Kendra Steiner Editions (Bill Shute)

September 30, 2021

SAVAGE PAMPAS (Spain-Argentina,1966), starring ROBERT TAYLOR

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(my review, originally published online in 2018)

SAVAGE PAMPAS is an original and complex and gritty and well-acted and visually striking Argentinian-Spanish-American co-production, shot in Spain, from 1966. It’s usually considered one of those Eurowesterns with an asterisk next to it, in that it’s not a solely European co-production and it’s set in the pampas frontier of Argentina.

Director Hugo Fregonese is well-known to fans of 60’s international co-productions, having directed one of the OLD SHATTERHAND films, the downbeat spy drama LAST PLANE TO BAALBECK, and the final entry in the 60s Dr. Mabuse films, THE DEATH RAY MIRROR OF DR. MABUSE. He was originally Argentinian, but went to Columbia University, and was married to American actress Faith Domergue. Since he had worked in Argentina, Europe, and the United States, he would seem to be the perfect choice for this Argentinian-Spanish-American production. When I think about those three films mentioned above, I remember how visually creative and memorable each is. With the OLD SHATTERHAND film, the incredible panoramic vistas of the faux-West (probably Croatia, then part of Yugoslavia) are breath-taking….in fact, that film was issued in 70mm in Europe, and SAVAGE PAMPAS was also filmed in 70mm and exhibited in that format in Argentina (one wonders if the producer of this film gave the gig to Fregonese based on his work in SHATTERHAND?). How I wish that in this lifetime I could actually see a 70mm theatrical screening of either film (or both). Alas, I doubt that will ever happen. If I had Jeff Bezos money, I could make it happen, but I don’t. I guess the best I can hope for realistically is a quality Blu-Ray viewed on a large TV screen (I have 27” presently, so I’ve got a way to go there).

The amazing cast—the kind of cast you find only in these off-shore productions, bringing together people you might not expect to have seen in the same film, in roles you would not expect them to be in—is headed by the great ROBERT TAYLOR, in one of his last roles. I love Taylor’s 1960’s work. Some people criticize him for looking older, looking tired, looking uninterested, etc., but he used his age very well, never attempting to look younger, and bringing an understated gravitas to his roles. Taylor understood how much he could communicate with his face and his body and his mannerisms. He’d been a major star for 30+ years at this point, and he knew exactly what the camera would do with every blink of the eye or hand gesture or slight curl of the lip. Taylor plays an Argentinian military officer on the massive frontier, the Pampas, who is faced with inadequate supplies, not enough men, Indian attacks, and rampant desertion. He’s beaten down and burned out, but has an inner toughness and strength that radiates from within. When a new officer, a graduate of the military academy, is offered to him to replace a deserter, and the new man is praised as being “the 2nd in his class of 48 at the academy,” Taylor barks out, “why didn’t I get number 1?” Watching the 50’s and 60’s Robert Taylor, especially the post-1955 work, is to me a master class in acting….and his cigarette-scarred voice gives authority to anything he says.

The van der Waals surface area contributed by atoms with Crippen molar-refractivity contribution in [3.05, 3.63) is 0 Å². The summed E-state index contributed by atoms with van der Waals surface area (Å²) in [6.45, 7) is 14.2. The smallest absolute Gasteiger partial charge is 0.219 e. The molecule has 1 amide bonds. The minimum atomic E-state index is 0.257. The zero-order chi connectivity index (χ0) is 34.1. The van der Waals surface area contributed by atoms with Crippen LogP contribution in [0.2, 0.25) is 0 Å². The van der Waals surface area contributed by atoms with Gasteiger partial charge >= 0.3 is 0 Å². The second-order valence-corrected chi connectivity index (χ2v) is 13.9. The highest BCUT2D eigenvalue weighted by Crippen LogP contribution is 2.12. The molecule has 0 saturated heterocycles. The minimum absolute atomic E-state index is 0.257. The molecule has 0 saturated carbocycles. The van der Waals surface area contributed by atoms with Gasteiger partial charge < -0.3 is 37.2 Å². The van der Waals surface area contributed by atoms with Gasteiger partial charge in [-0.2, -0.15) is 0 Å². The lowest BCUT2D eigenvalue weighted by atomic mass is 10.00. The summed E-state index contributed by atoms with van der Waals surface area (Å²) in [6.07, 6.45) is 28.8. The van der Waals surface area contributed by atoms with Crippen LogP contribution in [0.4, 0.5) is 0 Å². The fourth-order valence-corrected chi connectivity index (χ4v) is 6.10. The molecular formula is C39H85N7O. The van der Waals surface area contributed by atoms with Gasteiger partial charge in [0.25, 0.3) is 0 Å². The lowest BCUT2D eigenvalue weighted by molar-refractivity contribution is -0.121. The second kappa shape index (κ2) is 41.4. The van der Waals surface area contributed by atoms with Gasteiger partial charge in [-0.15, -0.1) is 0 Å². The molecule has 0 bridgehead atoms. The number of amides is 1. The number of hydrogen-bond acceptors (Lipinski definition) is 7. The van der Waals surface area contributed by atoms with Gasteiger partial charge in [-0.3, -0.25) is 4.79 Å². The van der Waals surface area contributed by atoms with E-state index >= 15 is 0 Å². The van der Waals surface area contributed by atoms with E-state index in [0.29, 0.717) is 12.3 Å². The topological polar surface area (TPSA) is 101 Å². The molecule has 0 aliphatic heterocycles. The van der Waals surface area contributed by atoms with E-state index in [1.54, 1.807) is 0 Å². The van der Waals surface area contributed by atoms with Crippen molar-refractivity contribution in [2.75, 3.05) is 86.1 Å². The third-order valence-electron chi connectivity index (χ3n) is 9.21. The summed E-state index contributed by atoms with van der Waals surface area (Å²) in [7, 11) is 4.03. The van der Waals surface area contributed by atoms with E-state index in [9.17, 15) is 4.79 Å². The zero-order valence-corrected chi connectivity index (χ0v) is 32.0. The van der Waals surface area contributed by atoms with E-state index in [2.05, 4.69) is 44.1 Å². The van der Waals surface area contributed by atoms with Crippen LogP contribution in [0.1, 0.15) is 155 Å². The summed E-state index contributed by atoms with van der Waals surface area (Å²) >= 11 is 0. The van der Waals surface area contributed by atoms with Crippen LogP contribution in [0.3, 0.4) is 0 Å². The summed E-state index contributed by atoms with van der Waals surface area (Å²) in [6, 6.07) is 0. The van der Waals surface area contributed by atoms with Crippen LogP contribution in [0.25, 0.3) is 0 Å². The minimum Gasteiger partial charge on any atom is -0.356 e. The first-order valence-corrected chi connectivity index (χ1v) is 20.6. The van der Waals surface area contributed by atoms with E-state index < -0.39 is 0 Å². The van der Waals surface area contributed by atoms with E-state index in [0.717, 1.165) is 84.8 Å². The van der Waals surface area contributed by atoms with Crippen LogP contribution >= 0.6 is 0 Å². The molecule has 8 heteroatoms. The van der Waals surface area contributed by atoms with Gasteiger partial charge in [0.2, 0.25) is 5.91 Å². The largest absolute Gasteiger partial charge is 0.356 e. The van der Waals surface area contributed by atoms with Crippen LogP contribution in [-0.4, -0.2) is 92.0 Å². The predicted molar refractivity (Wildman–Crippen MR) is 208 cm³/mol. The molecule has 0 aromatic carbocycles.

Pitted against Taylor is Australian-American RON RANDELL (presumably, no relation to Buddy Randell of The Knickerbockers!), who had an interesting career both in films and on the stage. B-movie fans might know Randell from being in the last Lone Wolf feature, THE LONE WOLF AND HIS LADY (1949), replacing Gerald Mohr in the role—a film I have always enjoyed and have watched 4 or 5 times in the last 20 years. Randell is having a blast as the over-the-top outlaw leader of the deserters—strutting and delivering his lines with the gusto of a Richard Burton or Orson Welles. I can imagine how entertaining Randell would have been on stage (he had some fine roles, including two Terence Rattigan plays). He even played Cole Porter (!!!) in the film KISS ME, KATE (which I have not seen). Hmmm, I’d love to compare that with Kevin Kline’s quirky performance as Porter in De-Lovely (which I have seen). Randell has allied himself with the local Indian tribe, figuring that they are united in their hatred of the Army forces (the Indians, especially their older leader, quickly realize what a slimeball they’ve allied themselves with). Obviously, that alliance begins to unravel.